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Our Story

Our inspiration

The unrealised and often hidden capacities and diverse cultures of Indigenous Australia inspired us to try and provide an opportunity to  promote those qualities while at the same time incubating and developing new indigenous businesses and creative enterprises, building proprietor confidence and creating social and economic capital for the Koorie community. The success of the initial markets further inspired us to develop the markets into a sustainable and ongoing  endeavour.  We are further inspired by the great cooperation and participation between diverse Indigenous demographics, bringing people together to build stronger, economically self-reliant Indigenous communities.
All stallholders are Indigenous artists and artisans promoting their diverse cultures and skills. For many stallholders, the markets are the first opportunity to sell their artwork and many have gained the confidence to take the next steps to developing their business.

Our beginning

The Koorie Night Market (KNM) was initiated by the Indigenous community, emerging initially from the Darebin Aboriginal Reconciliation Working Party in 2000.  The dream was kept alive until a series of trail markets were sanctioned by DATSICC[i] in 2007. The project was seen as a powerful vehicle to increase Indigenous participation in the local economy, preserve and enhance cultural identity and raise the profile of Indigenous people within the City of Darebin and beyond.The three trial markets held at the  Northcote Town Hall in March 2008 were successful beyond expectation. In excess of sixty stalls comprising more than 100 Indigenous artisans, small business proprietors and community members, displayed their wares in an atmosphere of vibrant community celebration. Commercially, high sales were sustained across the three nights, estimated at $80,000 in total. For Indigenous stallholders and their families, the markets were a key to celebrating, promoting and often discovering and reclaiming their Aboriginal and Torres Strait Islander culture and heritage. For 64% of the non-Indigenous community, the markets were the first opportunity to meet and connect with Indigenous people.The trial markets were organised by a small but dynamic team of Indigenous and non-Indigenous staff and funded by the City of Darebin and delivered in partnership with more than eight public and private sector organisations. Partnerships and Indigenous-non-Indigenous collaboration have emerged as a key ingredient to enterprise success and sustainability. The extraordinary success demonstrated the need for such projects in Victoria for both Indigenous and non-Indigenous communities and mobilised our partners to keep the vision alive. Inspired by the potential of the project, WISE Employment Ltd Community Investment funded two Indigenous workers to coordinate markets in 2008/ 2009. 
The Koorie Night Market is governed by Indigenous people through Koorie Night Market Inc (KNM Inc); a majority Indigenous-controlled organisation. Board members represent stallholders, the Koorie community and partner organisations. The KNM Inc Board is also a forum for building the capacity of the next generation of Indigenous leaders, with experienced members mentoring less experienced but enthusiastic Koorie Board members. The focus is on sustainability of KNM Inc and the markets well into the future.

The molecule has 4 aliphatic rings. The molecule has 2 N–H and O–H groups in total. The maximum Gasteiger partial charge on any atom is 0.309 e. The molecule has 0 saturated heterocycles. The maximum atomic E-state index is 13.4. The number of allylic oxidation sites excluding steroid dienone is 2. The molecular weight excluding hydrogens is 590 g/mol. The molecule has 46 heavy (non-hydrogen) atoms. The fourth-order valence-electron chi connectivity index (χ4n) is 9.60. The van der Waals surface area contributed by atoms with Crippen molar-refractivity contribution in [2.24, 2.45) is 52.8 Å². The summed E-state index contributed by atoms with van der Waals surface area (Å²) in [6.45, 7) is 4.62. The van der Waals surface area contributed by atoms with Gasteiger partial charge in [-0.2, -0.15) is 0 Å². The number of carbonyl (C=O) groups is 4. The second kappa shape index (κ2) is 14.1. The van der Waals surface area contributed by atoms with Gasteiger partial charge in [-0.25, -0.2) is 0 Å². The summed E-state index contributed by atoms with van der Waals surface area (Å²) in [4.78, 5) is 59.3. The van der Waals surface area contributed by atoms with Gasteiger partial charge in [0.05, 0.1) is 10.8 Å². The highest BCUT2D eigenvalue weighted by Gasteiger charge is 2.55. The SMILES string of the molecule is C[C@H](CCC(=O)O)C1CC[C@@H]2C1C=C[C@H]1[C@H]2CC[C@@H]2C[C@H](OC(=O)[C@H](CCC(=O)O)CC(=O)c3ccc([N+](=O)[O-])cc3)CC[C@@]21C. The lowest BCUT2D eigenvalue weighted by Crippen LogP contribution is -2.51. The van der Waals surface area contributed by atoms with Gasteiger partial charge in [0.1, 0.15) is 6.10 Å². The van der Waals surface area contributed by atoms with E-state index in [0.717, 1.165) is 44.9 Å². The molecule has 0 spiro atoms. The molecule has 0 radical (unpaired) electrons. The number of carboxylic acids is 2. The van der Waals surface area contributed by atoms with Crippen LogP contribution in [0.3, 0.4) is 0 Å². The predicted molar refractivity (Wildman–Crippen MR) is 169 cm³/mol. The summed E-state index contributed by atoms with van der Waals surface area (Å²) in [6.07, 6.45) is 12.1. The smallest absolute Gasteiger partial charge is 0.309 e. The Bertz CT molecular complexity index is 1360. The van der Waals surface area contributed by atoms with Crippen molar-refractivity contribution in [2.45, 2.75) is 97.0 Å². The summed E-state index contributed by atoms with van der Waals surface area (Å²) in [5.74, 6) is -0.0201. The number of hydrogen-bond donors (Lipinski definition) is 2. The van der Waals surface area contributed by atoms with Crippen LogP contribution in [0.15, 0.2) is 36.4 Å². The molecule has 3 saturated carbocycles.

Now

Since the initial markets in 2008 the Koorie Night Market has expanded well beyond Northcote and now regularly moves around  Melbourne from Epping to Williamstown, Mornington to Broadmeadows.  In 2010 the Market went to Mildura with great success and in 2011/12 Bendigo and other regional cities can expect a visit from the Koorie Night Market.  A further development in 2010/11 has been the  Koorie Mini-market where a small number of stallholders set up in conjunction with other events or festivals such as Big Fella at Falls Creek and the Long Walk at Federation Square, Melbourne.  It is envisaged that Koorie Night Market will develop further through 2011/12, while maintaining its integrity as an  Indigenous-controlled, sustainable event which has the following key objectives:
• The Market as Cultural Showcase:  provide the Indigenous community with an opportunity to use traditional craft practices to rebuild their cultural heritage and reclaim their Indigenous identity.
•Help Indigenous artisan-stallholders to revive pride in Victoria’s Indigenous culture and traditions. Provide a resource for community education and create a space for non-Indigenous people to learn about Koorie culture.

• The Market as Business Incubator:  Most Koorie Night Market stallholders want to further develop their business idea. The markets provide a safe space for stallholders to test their business idea and gain the confidence to take the next steps.
• The Market as Meeting Place: Provide a safe and positive space for local Indigenous people to meet together and for non-Indigenous people to come together with Indigenous people.  There are very few such spaces in the local social landscape. Surveys showed that for many Victorians, the markets are the first opportunity to meet Koorie people.
• The Market as Community Builder: Strengthen relationships within and between Victoria’s diverse Indigenous communities. Develop community strength and resilience.  [i] The Darebin Aboriginal and Torres Strait Islander Community Council (DATSICC), a Special Committee consisting of eight Indigenous community leaders and Darebin City Council representatives.


[i] The Darebin Aboriginal and Torres Strait Islander Community Council (DATSICC), a Special Committee consisting of eight Indigenous community leaders and Darebin City Council representatives.